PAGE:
Iran’s Attack on the Iraqi Prime Minister Is Only the Latest Attempt to Uproot Democracy

Nov. 11 2021

Early Sunday morning, drones bombed the house of Iraq’s Prime Minister Mustafa al-Kadhimi. While no one has taken credit for the attack, there is little doubt that it was carried out either by Iran or one of its Iraqi proxy militias. Just a month ago, the country had its fifth democratic parliamentary election since it was liberated from Saddam Hussein’s rule. It resulted the party representing the pro-Tehran militias won fewer seats than expected. Michael Knights provides some important background:

This is not the first time that militias have targeted Kadhimi and those close to him. Kadhimi’s first physical confrontation with Iran-backed militias came during the previous government formation process in April 2020, when nearly 100 armed militiamen from the Iran-supported terrorist group Kataib Hizballah (KH) surrounded Kadhimi and his security detail at the Prime Minister’s Guesthouse, a kind of hotel for government officials and visitors. At the time, Kadhimi’s position was head of the Iraqi National Intelligence Service. Though well-protected, his men were no match for a hundred militiamen, some carrying rocket-propelled grenades designed to blow up armored vehicles and bunkers.

Kadhimi’s step-by-step pushback against the militias is a frustratingly slow-burn strategy: one replacement of a compromised officer, one terrorism arrest, and one anti-corruption case at a time. But the arrests are building up, and the court cases are bearing fruit. Such work takes time, and Iraqis are rightfully impatient. Yet while any Iraqi prime minister can easily become a dictator and a death-squad commander, Kadhimi does not want rivers of blood in Baghdad if steadily chipping away can reduce the risk to ordinary people. This is why Iraq’s security forces arrest militiamen instead of summarily executing them, even though they may later be released due to corruption and intimidation.

Rule of law does still matter to some in Iraq, and they continue to believe they can win through it rather than by going beyond it. Kadhimi is one of the Iraqis who continues to advocate the rule of law, and the international community should recognize how rare it is to find a leader who chooses not to unleash brutality when he is under intense pressure to do so.

Read more at Washington Institute for Near East Policy

More about: Iran, Iraq, Middle East


American Aid to Lebanon Is a Gift to Iran

For many years, Lebanon has been a de-facto satellite of Tehran, which exerts control via its local proxy militia, Hizballah. The problem with the U.S. policy toward the country, according to Tony Badran, is that it pretends this is not the case, and continues to support the government in Beirut as if it were a bulwark against, rather than a pawn of, the Islamic Republic:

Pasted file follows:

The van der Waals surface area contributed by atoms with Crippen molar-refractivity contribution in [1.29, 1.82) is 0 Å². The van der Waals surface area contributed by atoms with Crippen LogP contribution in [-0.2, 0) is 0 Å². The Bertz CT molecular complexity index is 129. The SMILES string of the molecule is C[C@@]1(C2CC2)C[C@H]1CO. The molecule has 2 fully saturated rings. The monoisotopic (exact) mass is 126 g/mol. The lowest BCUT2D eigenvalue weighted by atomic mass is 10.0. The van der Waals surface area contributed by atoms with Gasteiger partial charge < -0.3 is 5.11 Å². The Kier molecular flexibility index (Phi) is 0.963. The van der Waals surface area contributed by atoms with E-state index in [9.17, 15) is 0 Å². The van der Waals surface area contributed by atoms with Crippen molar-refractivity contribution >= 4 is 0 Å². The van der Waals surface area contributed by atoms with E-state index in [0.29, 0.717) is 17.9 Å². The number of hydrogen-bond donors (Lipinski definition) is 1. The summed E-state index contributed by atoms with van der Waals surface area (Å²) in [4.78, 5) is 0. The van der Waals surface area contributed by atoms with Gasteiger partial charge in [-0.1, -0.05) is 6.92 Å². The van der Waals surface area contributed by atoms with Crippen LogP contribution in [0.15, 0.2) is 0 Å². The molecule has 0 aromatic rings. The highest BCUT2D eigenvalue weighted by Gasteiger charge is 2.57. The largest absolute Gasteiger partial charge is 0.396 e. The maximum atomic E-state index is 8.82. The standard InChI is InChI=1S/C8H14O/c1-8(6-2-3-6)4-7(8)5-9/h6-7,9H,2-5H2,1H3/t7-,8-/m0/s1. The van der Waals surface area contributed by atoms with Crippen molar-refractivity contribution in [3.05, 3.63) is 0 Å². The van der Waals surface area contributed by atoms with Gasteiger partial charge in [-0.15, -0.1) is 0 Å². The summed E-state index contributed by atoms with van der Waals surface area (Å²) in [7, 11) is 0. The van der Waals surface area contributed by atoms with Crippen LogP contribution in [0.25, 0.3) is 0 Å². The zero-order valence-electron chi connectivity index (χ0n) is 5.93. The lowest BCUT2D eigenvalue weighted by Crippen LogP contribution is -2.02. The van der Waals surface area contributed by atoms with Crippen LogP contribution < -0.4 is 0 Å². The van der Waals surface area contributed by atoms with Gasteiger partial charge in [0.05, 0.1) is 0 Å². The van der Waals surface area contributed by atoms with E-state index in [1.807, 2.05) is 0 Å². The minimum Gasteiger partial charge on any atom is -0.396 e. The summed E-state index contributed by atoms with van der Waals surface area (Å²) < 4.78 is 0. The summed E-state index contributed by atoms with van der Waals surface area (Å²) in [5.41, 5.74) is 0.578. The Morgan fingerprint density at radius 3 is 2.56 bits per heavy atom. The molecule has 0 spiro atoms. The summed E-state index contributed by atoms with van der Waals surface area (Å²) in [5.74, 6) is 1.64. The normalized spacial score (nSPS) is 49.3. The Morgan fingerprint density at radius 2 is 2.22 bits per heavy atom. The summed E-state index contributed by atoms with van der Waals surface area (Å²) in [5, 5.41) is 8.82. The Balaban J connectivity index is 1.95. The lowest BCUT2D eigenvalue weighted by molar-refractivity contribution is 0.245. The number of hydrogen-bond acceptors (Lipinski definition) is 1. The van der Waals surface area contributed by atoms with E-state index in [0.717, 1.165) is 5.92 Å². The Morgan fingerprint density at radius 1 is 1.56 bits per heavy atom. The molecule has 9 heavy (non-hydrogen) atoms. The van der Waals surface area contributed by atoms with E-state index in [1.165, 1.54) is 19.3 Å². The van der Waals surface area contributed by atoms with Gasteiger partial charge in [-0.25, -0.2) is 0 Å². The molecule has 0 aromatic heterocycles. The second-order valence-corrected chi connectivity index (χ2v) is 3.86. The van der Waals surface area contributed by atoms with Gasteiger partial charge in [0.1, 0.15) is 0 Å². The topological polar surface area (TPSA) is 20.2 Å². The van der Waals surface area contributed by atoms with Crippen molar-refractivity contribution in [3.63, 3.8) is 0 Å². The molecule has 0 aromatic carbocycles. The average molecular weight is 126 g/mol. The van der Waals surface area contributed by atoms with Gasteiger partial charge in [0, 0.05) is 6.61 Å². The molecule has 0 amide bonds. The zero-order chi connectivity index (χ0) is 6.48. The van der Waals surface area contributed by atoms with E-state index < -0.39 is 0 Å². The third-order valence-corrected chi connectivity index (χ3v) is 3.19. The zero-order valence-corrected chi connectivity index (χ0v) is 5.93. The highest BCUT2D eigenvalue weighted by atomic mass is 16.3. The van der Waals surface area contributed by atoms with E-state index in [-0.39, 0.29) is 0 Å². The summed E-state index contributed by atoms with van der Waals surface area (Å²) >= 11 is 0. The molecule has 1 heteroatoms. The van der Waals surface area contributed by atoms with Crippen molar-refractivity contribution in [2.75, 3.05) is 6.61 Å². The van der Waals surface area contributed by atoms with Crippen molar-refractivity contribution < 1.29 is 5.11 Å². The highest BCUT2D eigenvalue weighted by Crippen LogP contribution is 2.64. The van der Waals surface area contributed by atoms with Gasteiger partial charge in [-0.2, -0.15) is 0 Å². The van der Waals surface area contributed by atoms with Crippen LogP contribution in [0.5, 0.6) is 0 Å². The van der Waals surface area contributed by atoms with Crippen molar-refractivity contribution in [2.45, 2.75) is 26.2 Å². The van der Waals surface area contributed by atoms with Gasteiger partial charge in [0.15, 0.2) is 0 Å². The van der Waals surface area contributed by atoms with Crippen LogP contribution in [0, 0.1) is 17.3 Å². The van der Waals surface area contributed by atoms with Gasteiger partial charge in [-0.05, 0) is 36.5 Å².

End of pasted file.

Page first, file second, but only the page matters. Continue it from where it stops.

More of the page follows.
So obsessed is the Biden administration with the dubious art of using taxpayer dollars to underwrite the Lebanese pseudo-state run by the terrorist group Hizballah that it has spent its two years in office coming up with legally questionable schemes to pay the salaries of the Lebanese Armed Forces (LAF), setting new precedents in the abuse of U.S. foreign security-assistance programs. In January, the administration rolled out its program to provide direct salary payments, in cash, to both the Lebanese Armed Forces (LAF) and the Internal Security Forces (ISF).

The scale of U.S. financing of Lebanon’s Hizballah-dominated military apparatus cannot be understated: around 100,000 Lebanese are now getting cash stipends courtesy of the American taxpayer to spend in Hizballah-land. . . . This is hardly an accident. For U.S. policymakers, synergy between the LAF/ISF and Hizballah is baked into their policy, which is predicated on fostering and building up a common anti-Israel posture that joins Lebanon’s so-called “state institutions” with the country’s dominant terror group.

The implicit meaning of the U.S. bureaucratic mantra that U.S. assistance aims to “undermine Hizballah’s narrative that its weapons are necessary to defend Lebanon” is precisely that the LAF/ISF and the Lebanese terror group are jointly competing to achieve the same goals—namely, defending Lebanon from Israel.

Read more at Tablet

More about: Hizballah, Iran, Israeli Security, Lebanon, U.S. Foreign policy